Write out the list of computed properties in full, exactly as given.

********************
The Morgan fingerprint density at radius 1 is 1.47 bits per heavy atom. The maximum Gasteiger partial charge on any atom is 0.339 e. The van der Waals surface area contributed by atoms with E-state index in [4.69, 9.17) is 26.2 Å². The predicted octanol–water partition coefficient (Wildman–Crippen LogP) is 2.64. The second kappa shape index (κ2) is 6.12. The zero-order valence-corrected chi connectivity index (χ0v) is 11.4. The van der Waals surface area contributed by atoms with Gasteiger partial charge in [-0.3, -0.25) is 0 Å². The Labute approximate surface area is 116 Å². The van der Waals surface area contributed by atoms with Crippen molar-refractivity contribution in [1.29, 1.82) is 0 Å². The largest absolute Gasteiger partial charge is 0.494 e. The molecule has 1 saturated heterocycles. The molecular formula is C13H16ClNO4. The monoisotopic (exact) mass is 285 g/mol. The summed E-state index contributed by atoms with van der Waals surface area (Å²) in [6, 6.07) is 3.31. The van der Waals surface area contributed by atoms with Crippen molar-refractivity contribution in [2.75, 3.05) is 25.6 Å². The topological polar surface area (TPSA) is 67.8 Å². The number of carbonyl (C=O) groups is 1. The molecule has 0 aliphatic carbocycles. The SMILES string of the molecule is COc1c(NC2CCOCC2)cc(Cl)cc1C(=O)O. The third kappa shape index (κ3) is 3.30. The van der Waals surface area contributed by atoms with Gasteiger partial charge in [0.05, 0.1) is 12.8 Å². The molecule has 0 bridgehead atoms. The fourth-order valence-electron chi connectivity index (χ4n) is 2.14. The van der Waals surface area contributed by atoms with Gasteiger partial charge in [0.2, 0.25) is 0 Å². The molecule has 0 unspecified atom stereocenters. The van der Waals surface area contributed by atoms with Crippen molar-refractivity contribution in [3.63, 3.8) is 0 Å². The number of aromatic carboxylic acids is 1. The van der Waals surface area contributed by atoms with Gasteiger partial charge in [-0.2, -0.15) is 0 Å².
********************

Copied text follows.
The Morgan fingerprint density at radius 1 is 1.47 bits per heavy atom. The maximum Gasteiger partial charge on any atom is 0.339 e. The van der Waals surface area contributed by atoms with E-state index in [4.69, 9.17) is 26.2 Å². The predicted octanol–water partition coefficient (Wildman–Crippen LogP) is 2.64. The second kappa shape index (κ2) is 6.12. The zero-order valence-corrected chi connectivity index (χ0v) is 11.4. The van der Waals surface area contributed by atoms with Gasteiger partial charge in [-0.3, -0.25) is 0 Å². The Labute approximate surface area is 116 Å². The van der Waals surface area contributed by atoms with Crippen molar-refractivity contribution in [1.29, 1.82) is 0 Å². The largest absolute Gasteiger partial charge is 0.494 e. The molecule has 1 saturated heterocycles. The molecular formula is C13H16ClNO4. The monoisotopic (exact) mass is 285 g/mol. The summed E-state index contributed by atoms with van der Waals surface area (Å²) in [6, 6.07) is 3.31. The van der Waals surface area contributed by atoms with Crippen molar-refractivity contribution in [2.75, 3.05) is 25.6 Å². The topological polar surface area (TPSA) is 67.8 Å². The number of carbonyl (C=O) groups is 1. The molecule has 0 aliphatic carbocycles. The SMILES string of the molecule is COc1c(NC2CCOCC2)cc(Cl)cc1C(=O)O. The third kappa shape index (κ3) is 3.30. The van der Waals surface area contributed by atoms with Gasteiger partial charge in [0.05, 0.1) is 12.8 Å². The molecule has 0 bridgehead atoms. The fourth-order valence-electron chi connectivity index (χ4n) is 2.14. The van der Waals surface area contributed by atoms with Gasteiger partial charge in [0.2, 0.25) is 0 Å². The molecule has 0 unspecified atom stereocenters. The van der Waals surface area contributed by atoms with Crippen molar-refractivity contribution in [3.63, 3.8) is 0 Å². The number of aromatic carboxylic acids is 1. The van der Waals surface area contributed by atoms with Gasteiger partial charge in [-0.2, -0.15) is 0 Å².